Last week saw St Katherine's Day; a date marking the arrival of winter and the dramatic martyrdom of Saint Katherine, a Christian condemned, tortured and beheaded in 305 AD by the pagan Roman Emperor Maximinus II.
So 25 November was an apt release date for the trailer of the upcoming biography film depicting the rise and fall of the Christian martyr, 'Katherine of Alexandria'.
Pitched as one of the biggest British independent films for decades, headlines also enthused about the 'return' of Peter O'Toole, months after he announced he was retiring.
Joining O'Toole on screen in the 2014 film will be a string of big British names, including Edward Fox, Joss Ackland and Steven Berkoff. Acclaimed talent also worked behind the camera, some with Oscars and Golden Globes to their name. 'Katherine of Alexandria' is Michael Redwood's directorial debut.
Redwood's quest to "create an intelligent screenplay and to seek out Britain’s best performers" has certainly been achieved, getting Lawrence of Arabia himself as well as fellow patriarch of the acting world Edward Fox in your first film is rather jaw-dropping.
Watch an exclusive clip of Katherine of Alexandria, featuring Edward Fox as Emperor Constantius:
Fox made his theatrical debut in 1958 followed by 'The Loneliness of the Long-Distance Runner' four years later. His role in 'The Go-Between' (1970) brought him to the attention of Hollywood, resulting in arguably his defining role, the silent assassin in 'Day of the Jackal' (1973).
HuffPost UK spoke to the BAFTA award-winning actor about the upcoming independent film, his take on the British film scene and his famous theatrical family.
"Michael's tenaciousness and determination to get this film made is prodigious," Fox says of Redwood. "It's very difficult to raise money on what the cast would normally get as actors, but I think they thought that this was a worthwhile project and idea. That's how things should be."
No one escapes the accountant's eye when it comes to film budgets, especially when a flop can become more famous for its box office takings than its artistic achievement (think 'Waterworld'). So when it comes to British independent films that are outside the cosy walls of major film studios, should the government be providing more money and support? Twickenham Film Studios closed their doors for business in 2012, after a history of titles such as 'Blade Runner' and Beatles films.
"I'm not sure government funding has ever really worked," Fox says. "The trouble with funding is that the government naturally want to interfere with the making of films, when they know nothing about it themselves. What is more important is that they provide support in whatever way they can, outside of their being involved.
"In the 1970s there was the beginnings of a very considerable homegrown film business, but for various reasons, such as trade unionists, that came to grief.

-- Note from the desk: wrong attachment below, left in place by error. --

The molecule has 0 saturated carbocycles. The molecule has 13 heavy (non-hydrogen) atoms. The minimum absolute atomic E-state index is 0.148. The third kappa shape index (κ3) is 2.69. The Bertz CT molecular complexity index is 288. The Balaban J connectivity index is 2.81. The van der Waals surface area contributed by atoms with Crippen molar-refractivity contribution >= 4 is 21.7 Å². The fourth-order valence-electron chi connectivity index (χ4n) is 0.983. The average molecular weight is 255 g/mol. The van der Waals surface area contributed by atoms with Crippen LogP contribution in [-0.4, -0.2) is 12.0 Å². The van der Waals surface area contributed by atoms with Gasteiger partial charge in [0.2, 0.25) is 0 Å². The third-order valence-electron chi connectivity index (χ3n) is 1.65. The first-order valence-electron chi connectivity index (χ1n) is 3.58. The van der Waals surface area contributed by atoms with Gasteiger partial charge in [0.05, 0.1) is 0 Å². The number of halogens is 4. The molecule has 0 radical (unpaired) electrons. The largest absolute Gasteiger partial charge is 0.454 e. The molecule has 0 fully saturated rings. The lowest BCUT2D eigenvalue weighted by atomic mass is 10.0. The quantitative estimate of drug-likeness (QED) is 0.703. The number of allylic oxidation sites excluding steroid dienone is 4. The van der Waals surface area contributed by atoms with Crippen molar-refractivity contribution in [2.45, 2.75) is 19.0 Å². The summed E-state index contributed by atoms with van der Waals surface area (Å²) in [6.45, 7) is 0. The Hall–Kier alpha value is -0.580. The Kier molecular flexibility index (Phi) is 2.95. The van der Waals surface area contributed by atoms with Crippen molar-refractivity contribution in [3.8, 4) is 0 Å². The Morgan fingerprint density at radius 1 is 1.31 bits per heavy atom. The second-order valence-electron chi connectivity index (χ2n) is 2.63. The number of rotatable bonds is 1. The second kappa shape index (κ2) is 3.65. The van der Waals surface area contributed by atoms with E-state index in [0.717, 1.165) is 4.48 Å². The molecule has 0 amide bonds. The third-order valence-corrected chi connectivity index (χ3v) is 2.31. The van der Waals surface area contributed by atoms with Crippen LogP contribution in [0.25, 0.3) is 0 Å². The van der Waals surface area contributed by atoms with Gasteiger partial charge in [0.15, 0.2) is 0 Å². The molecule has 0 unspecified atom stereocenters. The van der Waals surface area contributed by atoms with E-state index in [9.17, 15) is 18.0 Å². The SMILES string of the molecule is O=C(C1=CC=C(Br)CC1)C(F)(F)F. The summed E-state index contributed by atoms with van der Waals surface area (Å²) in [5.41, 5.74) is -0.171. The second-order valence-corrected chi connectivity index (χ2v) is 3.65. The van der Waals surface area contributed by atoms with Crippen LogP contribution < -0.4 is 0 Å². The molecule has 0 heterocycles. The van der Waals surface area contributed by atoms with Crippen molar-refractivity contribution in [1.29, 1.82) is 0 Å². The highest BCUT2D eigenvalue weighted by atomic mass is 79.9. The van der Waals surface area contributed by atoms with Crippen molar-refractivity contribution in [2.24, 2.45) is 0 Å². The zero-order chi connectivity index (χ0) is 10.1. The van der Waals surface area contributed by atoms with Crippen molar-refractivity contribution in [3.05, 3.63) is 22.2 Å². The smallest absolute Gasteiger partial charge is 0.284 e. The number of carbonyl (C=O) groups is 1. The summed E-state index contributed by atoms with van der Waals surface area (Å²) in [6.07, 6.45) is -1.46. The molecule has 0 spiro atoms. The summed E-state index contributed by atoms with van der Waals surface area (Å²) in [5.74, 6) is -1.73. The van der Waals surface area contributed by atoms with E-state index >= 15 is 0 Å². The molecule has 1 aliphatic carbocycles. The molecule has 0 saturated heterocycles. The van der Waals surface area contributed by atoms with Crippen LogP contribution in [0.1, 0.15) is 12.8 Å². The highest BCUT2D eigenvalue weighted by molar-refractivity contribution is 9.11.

"Certainly there is the talent and enormous passionate enthusiasm here. Filmmakers like Powell and Pressburger [a partnership producing films between the 1930s and 70s] created great, great films, which lasted through time. It would be lovely to think that generations to come find that our current generation support a future filmmaking industry."
Saint Katherine's death has become legendary; the spiked wheel intended for her torture has been depicted alongside her image in art for centuries, and even features in our annual firework celebrations; the spinning Catherine's Wheel display. So is it, in fact, her death rather than life that captures people's imagination?
"I think it's her womanhood more than anything, her femininity and the fact that she's young," Fox says. "The equivalent in more known history is Joan of Arc."
As well as a religious figure, Katherine can be viewed as a feminist icon, one who inspired Joan of Arc to battle after seeing the Saint in a vision.
Seeing the actress Nicole Keniheart raised on the wheel in the film's trailer, with a bloody crown of thorns on her brow, she resembles a female Christ.
"Katherine pits every fibre of her being and principles against the might of Rome." Fox explains. "She believes that the power of Rome has become too great and too cruel."
In 'Katherine of Alexandria', Peter O'Toole plays palace orator Gallus. Fox and O'Toole worked together in the television film 'Gulliver's Travels' in 1996.
"He's an old friend. Some of the best performances I've ever seen on a stage have been given by Peter. I hope this isn't his final film before full retirement."
Speaking of theatre - Fox's daughter Emilia is set to tread the boards next year alongside Imelda Staunton in 'Rapture, Blister, Burn' at Hampstead Theatre, London. And young Freddie Fox starred with Rupert Everett in 'The Judas Kiss' last year.
With such successful theatrical children, does Edward find himself being asked for advice or help with lines by Emilia and Freddie?
"They're totally independent. Occasionally they'll ask my opinion, but they're very mild questions. Wisely, I never interfere. They both wanted to do this absurd job that we all do. But they wanted to do it off their own back and nothing would have deterred them."
The 'Fox dynasty' is a popular phrase in media when describing the acting Fox family. Has it been nature or nurture that has led so many Foxes to the limelight?
"I think acting is somewhere in the genetics of people, I think it exists in most people, if not all. Formal education has rather tended to knock that on the head, and replaced it with more academic requirements," says Fox.
"The strain of passion and feeling within people needs to be developed much more than it is at the moment, perhaps from a younger age."
'Katherine of Alexandria' is set for release early 2014. Watch the trailer: